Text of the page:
The FeSP-UGT federation and the public service federations in the CCOO confederation have called on the government to enter negotiations on pay and conditions. The last three-year agreement covering three million public sector workers ran from 2018-2020 and for 2021 the government unilaterally implemented a 0.9% pay increase. The unions are calling for a pay rise for 2022 and beyond along with action on jobs to ensure the quality of public services and also measures to reduce precarious employment, particularly in regard to the long-running challenge to reduce temporary employment. They also want to see measures to end the replacement ratios that restrict the replacement of employees who leave and for proposals on partial retirement.
Main federations call for public sector negotiations
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The JHL union is preparing for negotiations in the state and municipal sectors and is concerned to secure pay increases for its members, arguing that workers’ salaries should be increased in line with general labour market developments and not be used as the way of tackling the public sector deficit. The union will also be looking to continue moves to reduce the gender pay gap and to ensure equal treatment for temporary workers. Read more at > JHL (EN)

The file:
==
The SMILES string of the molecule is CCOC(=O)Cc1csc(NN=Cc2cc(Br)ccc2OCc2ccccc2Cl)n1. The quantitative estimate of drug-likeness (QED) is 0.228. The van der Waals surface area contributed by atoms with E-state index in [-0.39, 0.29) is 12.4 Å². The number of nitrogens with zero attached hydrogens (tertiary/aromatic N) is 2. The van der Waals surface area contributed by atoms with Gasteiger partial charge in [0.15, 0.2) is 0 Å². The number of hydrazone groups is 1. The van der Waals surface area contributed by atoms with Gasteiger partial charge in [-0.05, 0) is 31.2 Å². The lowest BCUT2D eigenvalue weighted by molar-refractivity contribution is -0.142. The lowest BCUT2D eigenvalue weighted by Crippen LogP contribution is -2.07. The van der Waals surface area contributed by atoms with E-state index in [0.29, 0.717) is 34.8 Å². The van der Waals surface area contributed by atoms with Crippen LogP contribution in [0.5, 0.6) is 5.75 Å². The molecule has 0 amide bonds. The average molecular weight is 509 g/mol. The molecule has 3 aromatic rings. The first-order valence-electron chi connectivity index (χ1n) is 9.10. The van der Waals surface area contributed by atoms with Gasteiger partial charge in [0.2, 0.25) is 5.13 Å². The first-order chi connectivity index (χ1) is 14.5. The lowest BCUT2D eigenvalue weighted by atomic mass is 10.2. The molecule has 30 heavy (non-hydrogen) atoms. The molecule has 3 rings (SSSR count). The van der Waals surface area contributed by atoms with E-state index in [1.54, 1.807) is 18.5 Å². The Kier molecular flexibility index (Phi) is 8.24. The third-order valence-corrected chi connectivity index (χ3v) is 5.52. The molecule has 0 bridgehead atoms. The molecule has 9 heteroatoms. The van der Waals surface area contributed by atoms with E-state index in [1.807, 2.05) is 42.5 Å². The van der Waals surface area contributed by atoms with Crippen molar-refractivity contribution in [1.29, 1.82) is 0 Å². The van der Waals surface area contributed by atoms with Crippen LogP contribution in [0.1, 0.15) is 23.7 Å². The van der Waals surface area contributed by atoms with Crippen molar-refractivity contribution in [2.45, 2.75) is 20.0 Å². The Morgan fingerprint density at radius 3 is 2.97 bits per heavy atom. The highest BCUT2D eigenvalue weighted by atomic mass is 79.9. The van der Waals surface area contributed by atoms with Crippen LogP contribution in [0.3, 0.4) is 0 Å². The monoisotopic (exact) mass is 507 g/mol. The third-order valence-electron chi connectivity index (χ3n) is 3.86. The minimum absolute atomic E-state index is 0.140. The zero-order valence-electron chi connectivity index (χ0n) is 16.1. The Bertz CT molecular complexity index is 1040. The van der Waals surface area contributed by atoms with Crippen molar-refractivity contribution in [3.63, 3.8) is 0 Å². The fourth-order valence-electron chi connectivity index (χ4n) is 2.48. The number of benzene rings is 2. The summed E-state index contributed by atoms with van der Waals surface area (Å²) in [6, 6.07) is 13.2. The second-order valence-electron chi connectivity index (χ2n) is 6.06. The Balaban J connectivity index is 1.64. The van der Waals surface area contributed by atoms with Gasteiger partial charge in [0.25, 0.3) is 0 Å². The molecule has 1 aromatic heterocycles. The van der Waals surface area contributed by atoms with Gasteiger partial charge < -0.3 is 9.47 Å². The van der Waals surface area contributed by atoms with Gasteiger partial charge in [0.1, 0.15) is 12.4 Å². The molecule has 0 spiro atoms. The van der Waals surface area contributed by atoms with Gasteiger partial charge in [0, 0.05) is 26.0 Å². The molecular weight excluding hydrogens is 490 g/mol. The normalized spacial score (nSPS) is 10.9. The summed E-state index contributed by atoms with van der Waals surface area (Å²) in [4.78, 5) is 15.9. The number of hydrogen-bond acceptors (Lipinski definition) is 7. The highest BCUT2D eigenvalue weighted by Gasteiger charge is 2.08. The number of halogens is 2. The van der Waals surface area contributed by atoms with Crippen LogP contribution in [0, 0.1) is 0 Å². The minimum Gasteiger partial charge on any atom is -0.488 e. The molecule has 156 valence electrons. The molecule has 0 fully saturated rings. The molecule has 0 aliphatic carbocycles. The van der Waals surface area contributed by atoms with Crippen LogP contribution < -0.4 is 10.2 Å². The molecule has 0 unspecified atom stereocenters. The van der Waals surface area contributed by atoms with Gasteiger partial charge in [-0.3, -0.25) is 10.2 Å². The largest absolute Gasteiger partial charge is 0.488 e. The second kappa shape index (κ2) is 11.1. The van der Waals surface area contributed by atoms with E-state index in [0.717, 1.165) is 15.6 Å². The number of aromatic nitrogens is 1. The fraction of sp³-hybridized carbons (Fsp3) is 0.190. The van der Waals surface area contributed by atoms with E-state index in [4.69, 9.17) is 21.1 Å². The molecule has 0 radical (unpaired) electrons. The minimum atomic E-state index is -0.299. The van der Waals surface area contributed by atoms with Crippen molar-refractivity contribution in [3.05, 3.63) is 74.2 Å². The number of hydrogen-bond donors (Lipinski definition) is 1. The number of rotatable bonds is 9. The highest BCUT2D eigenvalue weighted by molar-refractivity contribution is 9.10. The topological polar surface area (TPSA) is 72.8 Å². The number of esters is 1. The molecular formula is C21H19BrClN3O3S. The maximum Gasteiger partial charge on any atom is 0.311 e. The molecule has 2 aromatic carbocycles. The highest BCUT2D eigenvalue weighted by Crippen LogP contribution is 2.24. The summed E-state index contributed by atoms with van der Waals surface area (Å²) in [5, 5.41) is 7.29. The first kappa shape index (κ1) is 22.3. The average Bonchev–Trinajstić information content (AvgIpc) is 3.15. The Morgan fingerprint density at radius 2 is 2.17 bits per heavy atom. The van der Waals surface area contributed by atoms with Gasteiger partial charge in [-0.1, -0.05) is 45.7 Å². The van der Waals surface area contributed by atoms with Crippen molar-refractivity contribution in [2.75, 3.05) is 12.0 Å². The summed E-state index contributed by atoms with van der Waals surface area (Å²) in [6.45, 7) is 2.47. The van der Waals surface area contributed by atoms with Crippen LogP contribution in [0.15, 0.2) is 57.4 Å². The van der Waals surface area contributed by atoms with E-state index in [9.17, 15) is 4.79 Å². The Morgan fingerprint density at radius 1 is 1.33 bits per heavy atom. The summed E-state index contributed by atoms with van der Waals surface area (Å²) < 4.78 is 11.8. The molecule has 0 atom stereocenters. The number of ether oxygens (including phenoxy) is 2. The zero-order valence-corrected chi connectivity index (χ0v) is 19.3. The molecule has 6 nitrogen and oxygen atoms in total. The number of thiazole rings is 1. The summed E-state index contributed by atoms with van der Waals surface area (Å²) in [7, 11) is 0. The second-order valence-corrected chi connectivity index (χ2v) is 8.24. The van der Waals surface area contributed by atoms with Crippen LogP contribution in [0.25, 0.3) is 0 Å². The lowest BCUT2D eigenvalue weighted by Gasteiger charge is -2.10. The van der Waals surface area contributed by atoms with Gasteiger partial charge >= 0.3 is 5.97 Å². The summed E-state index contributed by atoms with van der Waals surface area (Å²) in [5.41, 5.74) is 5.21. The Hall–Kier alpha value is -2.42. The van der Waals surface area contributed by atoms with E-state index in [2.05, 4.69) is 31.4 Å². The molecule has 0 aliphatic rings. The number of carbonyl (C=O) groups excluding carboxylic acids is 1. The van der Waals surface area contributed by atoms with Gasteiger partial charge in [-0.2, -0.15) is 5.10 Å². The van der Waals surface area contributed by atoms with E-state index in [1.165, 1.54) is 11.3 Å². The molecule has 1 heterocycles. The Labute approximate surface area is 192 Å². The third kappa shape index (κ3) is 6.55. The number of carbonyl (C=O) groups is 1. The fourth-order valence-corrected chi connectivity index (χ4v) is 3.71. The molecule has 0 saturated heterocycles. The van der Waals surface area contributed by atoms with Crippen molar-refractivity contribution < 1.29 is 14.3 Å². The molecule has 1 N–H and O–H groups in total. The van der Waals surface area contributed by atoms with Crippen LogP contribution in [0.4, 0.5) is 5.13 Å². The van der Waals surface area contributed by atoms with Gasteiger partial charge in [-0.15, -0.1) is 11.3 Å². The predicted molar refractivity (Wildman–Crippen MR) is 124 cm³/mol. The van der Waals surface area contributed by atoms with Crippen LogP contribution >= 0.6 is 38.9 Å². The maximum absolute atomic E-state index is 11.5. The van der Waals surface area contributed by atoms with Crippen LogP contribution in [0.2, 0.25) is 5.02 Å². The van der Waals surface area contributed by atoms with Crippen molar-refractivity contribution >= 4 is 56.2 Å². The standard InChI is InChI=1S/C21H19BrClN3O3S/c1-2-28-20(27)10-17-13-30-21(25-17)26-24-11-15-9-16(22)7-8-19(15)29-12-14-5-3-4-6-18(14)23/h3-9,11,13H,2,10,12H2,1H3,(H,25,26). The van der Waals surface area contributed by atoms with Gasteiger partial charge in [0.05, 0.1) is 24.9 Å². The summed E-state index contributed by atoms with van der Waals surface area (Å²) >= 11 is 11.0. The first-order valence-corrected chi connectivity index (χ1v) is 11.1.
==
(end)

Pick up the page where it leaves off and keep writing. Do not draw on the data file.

The public sector federations of CCOO, UGT and CSIF have called on the government to take part in urgent talks to ensure the proper implementation of agreements on public sector employment and to negotiate a new agreement to cover the period 2021-23. The unions are particularly concerned to end any restrictions on public sector recruitment and to increase staffing and take action to reduce the level of temporary contracts from the current 24% to the agreed level of 8%. The unions also want to see further steps taken in a new agreement to ensure workers have any rights restored that were
The public service federations in the CCOO and UGT have been angered by the government’s decision to call a meeting at short notice on 5 October rather than initiate a proper process of collective bargaining. The unions argues that the government simply wanted union endorsement for next year’s budget without taking account of key trade union demands relating to the recovery of purchasing power, the 35-hour working week and elimination of the replacement rate that is hampering efforts to reduce temporary employment. The unions also reject the government pay offer of 2% for 2022 which they say